Lyle was the preeminent middle reliever/closer in his day. He would be coveted in this era for his ability to get hitters out in high leverage situations. The southpaw saved 238 games and appeared in 899. In 1977, Lyle won the CYA with a 13-5 record and a 2.17 ERA. He logged 137.2 innings and 26 saves that season. His postseason stats are the icing on the cake as he threw 21.1 innings over 13 appearances. Lyle was 3-0 with a 1.69 ERA and a save.


#962 - Johnny Mostil - Centerfielder - 1918, 1921-1929

Although he didn't even play 1,000 games, Mostil was a dangerous leadoff hitter and one of the best defensive centerfielders of his era. The speedster led the league twice in stolen bases (1925,1926). He also led the league in runs (135) and walks (90) in 1925. Mostil finished his short career batting .301 with a .386 OBP.


#961 - Cecil Fielder - First Base/Designated Hitter - 1985-1988, 1990-1998

After parts of four seasons for the Toronto Blue Jays, Fielder decided to go to Japan. In 1989, he hit 38 home runs playing for the Hanshin Tigers. He came back to the US and was signed by the Detroit Tigers. Fielder led the league in home runs the next two seasons and RBIs the next three. He hit a homer every four games with Detroit and finished his career with 319.


#960 - Kyle Hendricks - Right-handed Pitcher - 2014-Present

Although the Chicago Cubs starter has had a rough few years, but what he did in his first seven still hold some weight. He put up a 3.12 ERA over that time and had nearly a four-to-one K/BB rate in over a thousand innings. He finished third in CYA voting in 2016 while leading the league with a 2.13 ERA. Coincidentally, the 3.12 ERA matches his postseason number for his career.


#959 - Terry Steinbach - Catcher - 1986-1999

Some players have a career year, and some players have a career year that is far and beyond any sort of reason. Steinbach's 1996 season is one of those. That year Steinbach cranked 35 bombs and drove in 100. His previous highs were 16 and 67 respectively. For his career he batted .271 and was an above average hitter with a .746 OPS. Steinbach was also an excellent defensive catcher.


#958 - Ryan Howard - First Base - 2004-2016

From 2006-2009, Howard had a power display matched by few in the history of the game. In those four years he averaged nearly 50 home runs and 143 RBIs while slashing .278/.379/.589. He finished top 5 in MVP voting each year, winning the award in 2006. He also led the league in homers twice and RBIs three times. He had two more productive years until a torn Achilles in the 2011 playoffs marked the decline of his career. Howard finished with 382 home runs. He is one of only five players with more than 350 homers and fewer than 7,000 plate appearances (Ralph Kiner, Giancarlo Stanton, Albert Belle, Mike Trout).


#957 - Michael Young - Second Base/Shortstop/Third Base - 2000-2013

Leading the league in hits anytime between 2003 and 2011 with Ichiro in the American League was not easy. Young managed to do it twice. In that nine-year span, Young averaged 202 hits, 97 runs, 17 home runs, and 90 RBIs. He was a .300 hitter for his career with 2,375 hits.


#956 - Salvador Perez - Catcher - 2011-Present

Perez has always had some pop, but like Steinbach, he had that one ridiculous season. Perez's came in 2021 when he swatted 48 homers and drove in 121, both leading the AL. His previous highs were 27 and 80. He has been an All-Star eight times and has won five Gold Gloves. He also has a World Series MVP to his credit.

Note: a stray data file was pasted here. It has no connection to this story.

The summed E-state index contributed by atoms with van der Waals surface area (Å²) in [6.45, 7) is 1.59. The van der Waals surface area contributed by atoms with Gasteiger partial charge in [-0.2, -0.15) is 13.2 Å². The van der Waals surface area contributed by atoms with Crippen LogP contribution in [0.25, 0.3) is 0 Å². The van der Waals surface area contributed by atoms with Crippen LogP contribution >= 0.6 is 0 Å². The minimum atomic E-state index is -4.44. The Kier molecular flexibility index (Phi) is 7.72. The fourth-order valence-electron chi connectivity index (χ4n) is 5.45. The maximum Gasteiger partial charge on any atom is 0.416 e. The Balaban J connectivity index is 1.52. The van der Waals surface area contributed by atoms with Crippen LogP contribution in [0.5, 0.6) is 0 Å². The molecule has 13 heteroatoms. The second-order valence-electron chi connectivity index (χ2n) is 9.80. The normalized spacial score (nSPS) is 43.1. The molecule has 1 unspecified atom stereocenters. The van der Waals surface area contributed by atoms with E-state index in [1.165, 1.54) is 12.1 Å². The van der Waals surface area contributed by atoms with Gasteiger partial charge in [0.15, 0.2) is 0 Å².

#955 - Troy Percival - Relief Pitcher - 1995-2005, 2007-2009

Percival became the Angels' full-time closer in 1996 and saved 36 games while striking out 100 in 74 innings. It would be the first of eight seasons where he would save 30+ games. From 1996-2004, Percival converted 86 percent of his save chances and never had a season below 75 percent. During Anaheim's 2002 World Series run, he was 7-for-7 in save opportunities and had a 10-to-1 K/BB rate in 9.2 innings. Percival finished his career with 358 saves.


#954 - Zeke Bonura - First Base - 1934-1940

Playing first base in the 1930s in the American League, it is understandable that Bonura would go virtually unnoticed. However, he was the best fielding first baseman at that time and could hit a bit. Although he didn't have the power of Foxx, Gehrig or Greenberg, Bonura set the franchise record for home runs for the White Sox with 27 in his rookie season. He would go on to set the Senators franchise record as well in 1938. He finished his short career slashing .307/.380/.487 while averaging 101 RBIs a year.


#953 - Hal McRae - Outfield/Designated Hitter - 1968, 1970-1987

McRae started his career with parts of four season for the Cincinnati Reds. They traded him after the 1972 season in what was a minor move at the time. McRae went on to play 15 more years with Kansas City. For a decade from 1974-1983, McRae was arguably the second-best hitter on the team. He slashed .300/.362/.470 and ripped 382 doubles, leading the league twice and also establishing the franchise record with 54 in 1977 that still stands. He also set the franchise record for RBIs with 133 in 1982 which remains second-most.


#952 - Paul Konerko - First Base - 1997-2014

After 81 games in 1997 and 1998 with the Dodgers and Reds, it looked like Konerko may be a bust. Cincinnati traded the 23-year-old to the White Sox for Mike Cameron and Konerko wouldn't look back. Over the next 16 years he would hit 30 home runs seven times, drive in 100 six times, and bat .300 four times. He also won the ALCS MVP in 2005 helping Chicago end their World Series drought at 88 years. In the end, Konerko finished with 439 round trippers and drove in 1,412 runs as he sits 45th and 75th on the all-time lists respectively.


#951 - Ketel Marte - Second Base/Centerfield/Shortstop - 2015-Present

After two seasons in Seattle, the Mariners traded their 23-year-old shortstop to the Arizona Diamondbacks. Marte struggled in his first season in the desert. However, he moved to second base in 2018 and responded with a solid .768 OPS and led the league in triples with 12. Playing centerfield the following year, Marte had his best season. The switch-hitter had a .981 OPS and hit 32 home runs while finishing fourth in MVP voting. His record hitting streak of 20 straight games to start a postseason career will be tough to break.